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Note: This article is from Conservation Magazine, the precursor to Anthropocene Magazine. The full 14-year Conservation Magazine archive is now available here.

Body Count

December 5, 2011

Mass bird kills at television towers and skyscrapers have received extensive attention over the past few decades. But the kills are having little “discernible” impact on North American bird numbers, concludes a comprehensive tally.

Past studies have estimated that from 1 million to 50 million birds are killed annually at communication towers in North America and that window strikes kill from 3.5 million to 5 billion, Todd W. Arnold and Robert M. Zink of the University of Minnesota in St. Paul note in PLoS ONE. Even middling estimates have suggested that collisions annually kill about “21 percent of the estimated breeding population of 4.9 billion North American landbirds.”

To get a better grip on the numbers, Arnold and Zink analyzed records of 180,832 bird deaths at 39 towers and 62,271 mortalities from building collisions. Then they sifted the data to identify “super colliders” (the species most likely to be involved in collisions) and “super avoiders” (less-vulnerable species). The top-five super colliders were 25 to 57 times more likely to collide with a building than would be expected by chance; the bottom-five super avoiders were 105 to 208 times less likely to collide. “Black-throated blue warblers were super colliders at both buildings and towers,” they noted, “whereas cliff swallows and horned larks were super avoiders.”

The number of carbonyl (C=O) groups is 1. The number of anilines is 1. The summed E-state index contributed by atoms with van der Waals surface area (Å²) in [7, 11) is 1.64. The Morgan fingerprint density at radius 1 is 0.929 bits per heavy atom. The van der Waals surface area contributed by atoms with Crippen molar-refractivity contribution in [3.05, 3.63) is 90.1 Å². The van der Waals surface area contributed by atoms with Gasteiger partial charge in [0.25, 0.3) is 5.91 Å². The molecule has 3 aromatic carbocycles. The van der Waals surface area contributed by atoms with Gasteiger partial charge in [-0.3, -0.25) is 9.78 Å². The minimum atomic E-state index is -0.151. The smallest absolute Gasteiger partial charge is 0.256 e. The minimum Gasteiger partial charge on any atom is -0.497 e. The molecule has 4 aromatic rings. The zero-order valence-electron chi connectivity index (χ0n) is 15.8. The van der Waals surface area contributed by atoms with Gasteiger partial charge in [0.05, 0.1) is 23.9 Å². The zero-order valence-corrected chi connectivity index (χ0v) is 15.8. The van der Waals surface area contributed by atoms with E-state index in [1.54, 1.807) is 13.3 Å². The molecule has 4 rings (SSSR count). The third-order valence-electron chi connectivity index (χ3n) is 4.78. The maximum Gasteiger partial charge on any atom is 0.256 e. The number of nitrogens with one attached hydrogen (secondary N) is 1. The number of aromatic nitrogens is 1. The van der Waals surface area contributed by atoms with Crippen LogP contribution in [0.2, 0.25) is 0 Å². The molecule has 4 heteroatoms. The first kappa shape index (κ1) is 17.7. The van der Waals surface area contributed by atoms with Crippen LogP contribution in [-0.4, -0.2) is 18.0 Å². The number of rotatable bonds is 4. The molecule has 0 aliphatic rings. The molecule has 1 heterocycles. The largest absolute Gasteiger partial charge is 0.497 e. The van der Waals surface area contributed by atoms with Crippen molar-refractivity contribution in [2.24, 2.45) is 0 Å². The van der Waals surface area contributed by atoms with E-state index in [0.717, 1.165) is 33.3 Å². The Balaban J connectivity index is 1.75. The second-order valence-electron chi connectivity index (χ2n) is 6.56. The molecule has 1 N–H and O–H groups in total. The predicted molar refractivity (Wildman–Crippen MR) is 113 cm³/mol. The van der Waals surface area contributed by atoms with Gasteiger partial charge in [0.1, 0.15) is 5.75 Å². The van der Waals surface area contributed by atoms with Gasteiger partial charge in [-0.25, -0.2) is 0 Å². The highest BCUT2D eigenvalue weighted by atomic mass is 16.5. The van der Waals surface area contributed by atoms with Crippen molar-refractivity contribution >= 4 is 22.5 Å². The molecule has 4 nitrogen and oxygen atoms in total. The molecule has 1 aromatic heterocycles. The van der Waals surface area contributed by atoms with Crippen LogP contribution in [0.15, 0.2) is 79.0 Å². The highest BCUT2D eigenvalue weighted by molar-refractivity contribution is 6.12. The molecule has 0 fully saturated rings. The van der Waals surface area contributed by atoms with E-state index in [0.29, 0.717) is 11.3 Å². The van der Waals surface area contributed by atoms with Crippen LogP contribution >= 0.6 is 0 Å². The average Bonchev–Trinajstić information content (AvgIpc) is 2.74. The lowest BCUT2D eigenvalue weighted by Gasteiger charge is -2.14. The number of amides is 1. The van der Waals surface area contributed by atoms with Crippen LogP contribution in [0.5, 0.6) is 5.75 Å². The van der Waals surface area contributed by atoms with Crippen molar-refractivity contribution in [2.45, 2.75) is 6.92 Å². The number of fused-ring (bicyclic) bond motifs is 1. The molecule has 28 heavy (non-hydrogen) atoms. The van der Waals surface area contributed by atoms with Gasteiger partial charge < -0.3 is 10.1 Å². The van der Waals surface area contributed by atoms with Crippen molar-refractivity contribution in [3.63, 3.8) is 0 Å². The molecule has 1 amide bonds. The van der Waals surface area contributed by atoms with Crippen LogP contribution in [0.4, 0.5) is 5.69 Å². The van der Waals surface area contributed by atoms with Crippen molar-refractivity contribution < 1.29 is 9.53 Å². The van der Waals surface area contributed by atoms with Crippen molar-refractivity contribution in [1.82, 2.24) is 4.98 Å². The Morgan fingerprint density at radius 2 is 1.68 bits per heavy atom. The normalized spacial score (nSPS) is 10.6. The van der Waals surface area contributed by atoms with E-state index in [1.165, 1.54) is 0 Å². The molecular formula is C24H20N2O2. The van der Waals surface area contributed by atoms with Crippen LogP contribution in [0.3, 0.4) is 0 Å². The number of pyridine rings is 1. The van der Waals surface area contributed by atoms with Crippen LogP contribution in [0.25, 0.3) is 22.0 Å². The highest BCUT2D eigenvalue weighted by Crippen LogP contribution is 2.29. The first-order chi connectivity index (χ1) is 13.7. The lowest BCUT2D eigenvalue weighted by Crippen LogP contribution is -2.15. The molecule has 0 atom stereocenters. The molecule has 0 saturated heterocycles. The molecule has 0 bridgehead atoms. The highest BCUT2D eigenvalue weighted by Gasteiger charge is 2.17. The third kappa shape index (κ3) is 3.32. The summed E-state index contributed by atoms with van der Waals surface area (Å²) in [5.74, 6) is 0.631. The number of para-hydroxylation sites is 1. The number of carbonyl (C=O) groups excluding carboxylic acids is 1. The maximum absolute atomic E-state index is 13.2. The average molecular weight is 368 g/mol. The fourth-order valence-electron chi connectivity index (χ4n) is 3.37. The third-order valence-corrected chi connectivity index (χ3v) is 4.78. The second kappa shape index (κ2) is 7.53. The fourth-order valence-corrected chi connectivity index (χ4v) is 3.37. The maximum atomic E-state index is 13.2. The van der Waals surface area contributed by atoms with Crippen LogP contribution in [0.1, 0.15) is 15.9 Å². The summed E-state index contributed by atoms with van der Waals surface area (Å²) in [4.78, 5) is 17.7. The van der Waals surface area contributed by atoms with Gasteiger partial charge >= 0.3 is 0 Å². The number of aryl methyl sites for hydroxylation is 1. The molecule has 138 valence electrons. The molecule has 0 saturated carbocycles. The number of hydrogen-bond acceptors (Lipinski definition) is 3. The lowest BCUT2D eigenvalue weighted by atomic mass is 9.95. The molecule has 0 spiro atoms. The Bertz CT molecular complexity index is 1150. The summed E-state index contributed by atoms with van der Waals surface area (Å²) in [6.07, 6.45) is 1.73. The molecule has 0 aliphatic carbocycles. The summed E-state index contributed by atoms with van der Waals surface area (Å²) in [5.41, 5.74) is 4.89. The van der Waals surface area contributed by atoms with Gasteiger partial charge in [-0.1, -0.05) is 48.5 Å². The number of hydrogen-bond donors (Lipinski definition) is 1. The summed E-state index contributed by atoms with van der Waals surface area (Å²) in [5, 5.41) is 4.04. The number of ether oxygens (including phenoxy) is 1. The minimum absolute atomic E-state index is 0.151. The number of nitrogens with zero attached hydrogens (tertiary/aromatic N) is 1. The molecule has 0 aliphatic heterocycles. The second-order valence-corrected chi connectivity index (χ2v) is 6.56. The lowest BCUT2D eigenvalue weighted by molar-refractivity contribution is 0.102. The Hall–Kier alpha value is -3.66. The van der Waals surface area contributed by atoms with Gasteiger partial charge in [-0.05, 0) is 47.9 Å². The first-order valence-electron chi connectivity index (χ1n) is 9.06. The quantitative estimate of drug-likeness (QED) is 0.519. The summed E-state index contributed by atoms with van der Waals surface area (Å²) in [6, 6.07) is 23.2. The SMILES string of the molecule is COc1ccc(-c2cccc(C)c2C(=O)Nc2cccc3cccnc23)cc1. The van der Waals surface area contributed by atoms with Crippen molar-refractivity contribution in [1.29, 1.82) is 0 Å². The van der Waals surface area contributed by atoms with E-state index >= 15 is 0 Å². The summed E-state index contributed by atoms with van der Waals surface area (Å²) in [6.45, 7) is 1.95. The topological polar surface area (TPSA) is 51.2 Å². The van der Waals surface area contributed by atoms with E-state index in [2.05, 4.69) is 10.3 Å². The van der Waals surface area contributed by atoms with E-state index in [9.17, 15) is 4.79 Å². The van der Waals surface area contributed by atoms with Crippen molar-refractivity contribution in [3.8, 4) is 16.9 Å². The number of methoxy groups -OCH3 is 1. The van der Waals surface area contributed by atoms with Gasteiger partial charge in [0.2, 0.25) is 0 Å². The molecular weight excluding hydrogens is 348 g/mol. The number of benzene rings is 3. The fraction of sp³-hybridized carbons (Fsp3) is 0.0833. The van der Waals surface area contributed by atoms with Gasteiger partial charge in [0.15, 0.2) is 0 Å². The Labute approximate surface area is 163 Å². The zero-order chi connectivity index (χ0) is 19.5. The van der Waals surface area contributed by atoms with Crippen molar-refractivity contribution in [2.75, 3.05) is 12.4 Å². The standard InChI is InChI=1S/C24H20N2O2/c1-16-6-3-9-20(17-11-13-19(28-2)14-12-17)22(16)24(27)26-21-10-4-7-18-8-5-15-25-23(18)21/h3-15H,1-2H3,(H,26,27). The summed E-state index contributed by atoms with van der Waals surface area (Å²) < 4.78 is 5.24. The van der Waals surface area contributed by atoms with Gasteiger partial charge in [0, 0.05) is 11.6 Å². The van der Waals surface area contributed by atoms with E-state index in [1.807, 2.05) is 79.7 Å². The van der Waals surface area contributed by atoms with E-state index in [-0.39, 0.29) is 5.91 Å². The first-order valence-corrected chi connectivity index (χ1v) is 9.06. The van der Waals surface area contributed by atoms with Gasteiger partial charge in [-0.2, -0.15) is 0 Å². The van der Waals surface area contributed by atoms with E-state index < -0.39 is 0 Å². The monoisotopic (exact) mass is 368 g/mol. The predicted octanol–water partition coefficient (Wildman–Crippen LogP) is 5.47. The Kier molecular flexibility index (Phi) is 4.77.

“Surprisingly,” however, the kills have had “no discernible effect on long-term population dynamics among North American landbirds,” they conclude. There was no correlation between tower fatalities and population declines for 177 species, for example, and the species most likely to collide with buildings were actually likely to have growing populations. “At worst, collision mortality could be described as an added burden for populations already in decline for other reasons.”

One reason for the lack of apparent damage is that “many birds are abundant and have high reproductive potentials,” the authors write. For example, there are an estimated 24 million ovenbirds in North America, and the deadliest known TV tower has killed an average of 420 ovenbirds per year over the past four decades. For towers to kill ten percent of the annual population, they note, “ovenbirds would need to encounter over 5,500 sites like this tower.”

Such results haven’t thrilled groups fighting new towers and skyscrapers, who fear industry groups will use the numbers to downplay the threat. But David Bird, a wildlife biologist at McGill University in Canada, took to the pages of the Montreal Gazette to urge bird lovers not to “shoot the messenger!” The authors, Bird notes, emphasize that the results should not prevent people from taking steps to prevent bird strikes—such as putting flashing lights on towers or turning out building lights during peak migration periods. But the authors also suggest that such steps by themselves “will not halt population declines among North American migratory birds.” ❧

–David Malakoff

Arnold, T.W. and R.M. Zink. 2011. Collision mortality has no discernible effect on population trends of North American birds. PLoS ONE doi:10.1371/journal.pone.0024708

Image: ©Galina Dreyzina/

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